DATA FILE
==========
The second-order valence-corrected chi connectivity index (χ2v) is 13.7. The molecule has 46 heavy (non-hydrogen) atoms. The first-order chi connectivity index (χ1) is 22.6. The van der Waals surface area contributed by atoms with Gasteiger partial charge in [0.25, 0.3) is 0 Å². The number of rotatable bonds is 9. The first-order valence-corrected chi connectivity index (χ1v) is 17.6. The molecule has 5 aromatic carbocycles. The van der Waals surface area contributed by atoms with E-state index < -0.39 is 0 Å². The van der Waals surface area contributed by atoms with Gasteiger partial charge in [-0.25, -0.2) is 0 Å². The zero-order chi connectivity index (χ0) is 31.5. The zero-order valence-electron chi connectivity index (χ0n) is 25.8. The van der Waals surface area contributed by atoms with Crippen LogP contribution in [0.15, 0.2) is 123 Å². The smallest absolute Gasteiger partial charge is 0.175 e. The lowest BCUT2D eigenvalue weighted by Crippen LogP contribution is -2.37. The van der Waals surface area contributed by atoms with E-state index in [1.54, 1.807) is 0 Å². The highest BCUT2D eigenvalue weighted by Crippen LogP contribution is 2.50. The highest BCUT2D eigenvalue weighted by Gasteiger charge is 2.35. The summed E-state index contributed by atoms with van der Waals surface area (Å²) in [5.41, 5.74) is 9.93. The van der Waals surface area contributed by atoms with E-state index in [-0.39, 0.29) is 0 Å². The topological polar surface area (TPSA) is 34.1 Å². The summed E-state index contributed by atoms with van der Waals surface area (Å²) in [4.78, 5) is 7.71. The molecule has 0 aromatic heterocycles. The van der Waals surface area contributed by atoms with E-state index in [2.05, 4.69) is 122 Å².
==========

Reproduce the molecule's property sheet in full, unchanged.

The second-order valence-corrected chi connectivity index (χ2v) is 13.7. The molecule has 46 heavy (non-hydrogen) atoms. The first-order chi connectivity index (χ1) is 22.6. The van der Waals surface area contributed by atoms with Gasteiger partial charge in [0.25, 0.3) is 0 Å². The number of rotatable bonds is 9. The first-order valence-corrected chi connectivity index (χ1v) is 17.6. The molecule has 5 aromatic carbocycles. The van der Waals surface area contributed by atoms with E-state index < -0.39 is 0 Å². The van der Waals surface area contributed by atoms with Gasteiger partial charge in [-0.25, -0.2) is 0 Å². The zero-order chi connectivity index (χ0) is 31.5. The zero-order valence-electron chi connectivity index (χ0n) is 25.8. The van der Waals surface area contributed by atoms with Crippen LogP contribution in [0.15, 0.2) is 123 Å². The smallest absolute Gasteiger partial charge is 0.175 e. The lowest BCUT2D eigenvalue weighted by Crippen LogP contribution is -2.37. The van der Waals surface area contributed by atoms with E-state index in [1.54, 1.807) is 0 Å². The highest BCUT2D eigenvalue weighted by Crippen LogP contribution is 2.50. The highest BCUT2D eigenvalue weighted by Gasteiger charge is 2.35. The summed E-state index contributed by atoms with van der Waals surface area (Å²) in [5.41, 5.74) is 9.93. The van der Waals surface area contributed by atoms with E-state index in [-0.39, 0.29) is 0 Å². The topological polar surface area (TPSA) is 34.1 Å². The summed E-state index contributed by atoms with van der Waals surface area (Å²) in [4.78, 5) is 7.71. The molecule has 0 aromatic heterocycles. The van der Waals surface area contributed by atoms with E-state index in [2.05, 4.69) is 122 Å².